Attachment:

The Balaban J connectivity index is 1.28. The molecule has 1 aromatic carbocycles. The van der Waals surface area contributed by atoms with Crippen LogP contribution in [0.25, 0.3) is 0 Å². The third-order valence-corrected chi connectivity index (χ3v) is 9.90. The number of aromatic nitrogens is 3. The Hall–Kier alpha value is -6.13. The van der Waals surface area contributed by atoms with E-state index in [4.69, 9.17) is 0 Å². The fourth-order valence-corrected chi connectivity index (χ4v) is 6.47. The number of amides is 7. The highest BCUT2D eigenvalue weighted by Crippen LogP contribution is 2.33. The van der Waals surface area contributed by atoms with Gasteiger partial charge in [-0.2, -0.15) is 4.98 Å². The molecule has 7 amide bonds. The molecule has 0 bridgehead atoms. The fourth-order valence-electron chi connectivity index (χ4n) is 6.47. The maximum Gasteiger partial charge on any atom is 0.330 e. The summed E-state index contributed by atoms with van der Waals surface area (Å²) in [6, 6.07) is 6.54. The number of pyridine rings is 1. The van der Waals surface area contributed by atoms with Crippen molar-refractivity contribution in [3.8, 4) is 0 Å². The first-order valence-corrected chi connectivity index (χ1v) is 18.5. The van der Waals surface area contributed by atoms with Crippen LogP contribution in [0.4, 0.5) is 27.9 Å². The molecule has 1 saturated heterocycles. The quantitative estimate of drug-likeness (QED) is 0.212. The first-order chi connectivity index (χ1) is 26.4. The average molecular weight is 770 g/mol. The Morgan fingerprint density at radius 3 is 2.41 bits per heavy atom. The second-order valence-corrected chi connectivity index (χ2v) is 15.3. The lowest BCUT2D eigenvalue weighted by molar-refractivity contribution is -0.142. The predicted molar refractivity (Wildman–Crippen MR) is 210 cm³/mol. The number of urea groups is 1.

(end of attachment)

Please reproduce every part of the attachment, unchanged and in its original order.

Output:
The Balaban J connectivity index is 1.28. The molecule has 1 aromatic carbocycles. The van der Waals surface area contributed by atoms with Crippen LogP contribution in [0.25, 0.3) is 0 Å². The third-order valence-corrected chi connectivity index (χ3v) is 9.90. The number of aromatic nitrogens is 3. The Hall–Kier alpha value is -6.13. The van der Waals surface area contributed by atoms with E-state index in [4.69, 9.17) is 0 Å². The fourth-order valence-corrected chi connectivity index (χ4v) is 6.47. The number of amides is 7. The highest BCUT2D eigenvalue weighted by Crippen LogP contribution is 2.33. The van der Waals surface area contributed by atoms with Gasteiger partial charge in [-0.2, -0.15) is 4.98 Å². The molecule has 7 amide bonds. The molecule has 0 bridgehead atoms. The fourth-order valence-electron chi connectivity index (χ4n) is 6.47. The maximum Gasteiger partial charge on any atom is 0.330 e. The summed E-state index contributed by atoms with van der Waals surface area (Å²) in [6, 6.07) is 6.54. The number of pyridine rings is 1. The van der Waals surface area contributed by atoms with Crippen molar-refractivity contribution in [3.8, 4) is 0 Å². The first-order valence-corrected chi connectivity index (χ1v) is 18.5. The van der Waals surface area contributed by atoms with Crippen LogP contribution in [0.4, 0.5) is 27.9 Å². The molecule has 1 saturated heterocycles. The quantitative estimate of drug-likeness (QED) is 0.212. The first-order chi connectivity index (χ1) is 26.4. The average molecular weight is 770 g/mol. The Morgan fingerprint density at radius 3 is 2.41 bits per heavy atom. The second-order valence-corrected chi connectivity index (χ2v) is 15.3. The lowest BCUT2D eigenvalue weighted by molar-refractivity contribution is -0.142. The predicted molar refractivity (Wildman–Crippen MR) is 210 cm³/mol. The number of urea groups is 1.